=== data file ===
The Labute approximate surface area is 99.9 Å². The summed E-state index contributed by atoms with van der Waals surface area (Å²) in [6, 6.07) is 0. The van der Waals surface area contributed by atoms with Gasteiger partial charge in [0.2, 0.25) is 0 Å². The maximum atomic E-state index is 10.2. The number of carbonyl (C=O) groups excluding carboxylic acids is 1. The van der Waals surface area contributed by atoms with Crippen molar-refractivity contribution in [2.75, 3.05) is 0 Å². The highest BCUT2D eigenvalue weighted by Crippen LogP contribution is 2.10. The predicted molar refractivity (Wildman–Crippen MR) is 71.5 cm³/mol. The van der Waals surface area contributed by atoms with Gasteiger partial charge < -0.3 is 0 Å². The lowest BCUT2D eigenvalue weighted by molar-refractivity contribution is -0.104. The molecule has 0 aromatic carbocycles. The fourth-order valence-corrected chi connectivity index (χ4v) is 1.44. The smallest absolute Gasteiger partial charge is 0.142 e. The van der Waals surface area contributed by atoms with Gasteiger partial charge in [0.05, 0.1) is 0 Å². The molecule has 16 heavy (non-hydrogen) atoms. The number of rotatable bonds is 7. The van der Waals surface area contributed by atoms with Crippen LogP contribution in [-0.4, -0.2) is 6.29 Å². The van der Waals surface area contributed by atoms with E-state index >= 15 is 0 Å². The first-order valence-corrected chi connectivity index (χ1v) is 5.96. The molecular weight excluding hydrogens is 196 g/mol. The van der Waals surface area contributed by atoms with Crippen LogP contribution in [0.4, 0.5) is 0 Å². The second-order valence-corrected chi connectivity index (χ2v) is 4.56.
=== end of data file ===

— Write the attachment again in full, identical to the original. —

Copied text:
The Labute approximate surface area is 99.9 Å². The summed E-state index contributed by atoms with van der Waals surface area (Å²) in [6, 6.07) is 0. The van der Waals surface area contributed by atoms with Gasteiger partial charge in [0.2, 0.25) is 0 Å². The maximum atomic E-state index is 10.2. The number of carbonyl (C=O) groups excluding carboxylic acids is 1. The van der Waals surface area contributed by atoms with Crippen molar-refractivity contribution in [2.75, 3.05) is 0 Å². The highest BCUT2D eigenvalue weighted by Crippen LogP contribution is 2.10. The predicted molar refractivity (Wildman–Crippen MR) is 71.5 cm³/mol. The van der Waals surface area contributed by atoms with Gasteiger partial charge < -0.3 is 0 Å². The lowest BCUT2D eigenvalue weighted by molar-refractivity contribution is -0.104. The molecule has 0 aromatic carbocycles. The fourth-order valence-corrected chi connectivity index (χ4v) is 1.44. The smallest absolute Gasteiger partial charge is 0.142 e. The van der Waals surface area contributed by atoms with Gasteiger partial charge in [0.05, 0.1) is 0 Å². The molecule has 16 heavy (non-hydrogen) atoms. The number of rotatable bonds is 7. The van der Waals surface area contributed by atoms with Crippen LogP contribution in [-0.4, -0.2) is 6.29 Å². The van der Waals surface area contributed by atoms with E-state index >= 15 is 0 Å². The first-order valence-corrected chi connectivity index (χ1v) is 5.96. The molecular weight excluding hydrogens is 196 g/mol. The van der Waals surface area contributed by atoms with Crippen LogP contribution in [0.4, 0.5) is 0 Å². The second-order valence-corrected chi connectivity index (χ2v) is 4.56.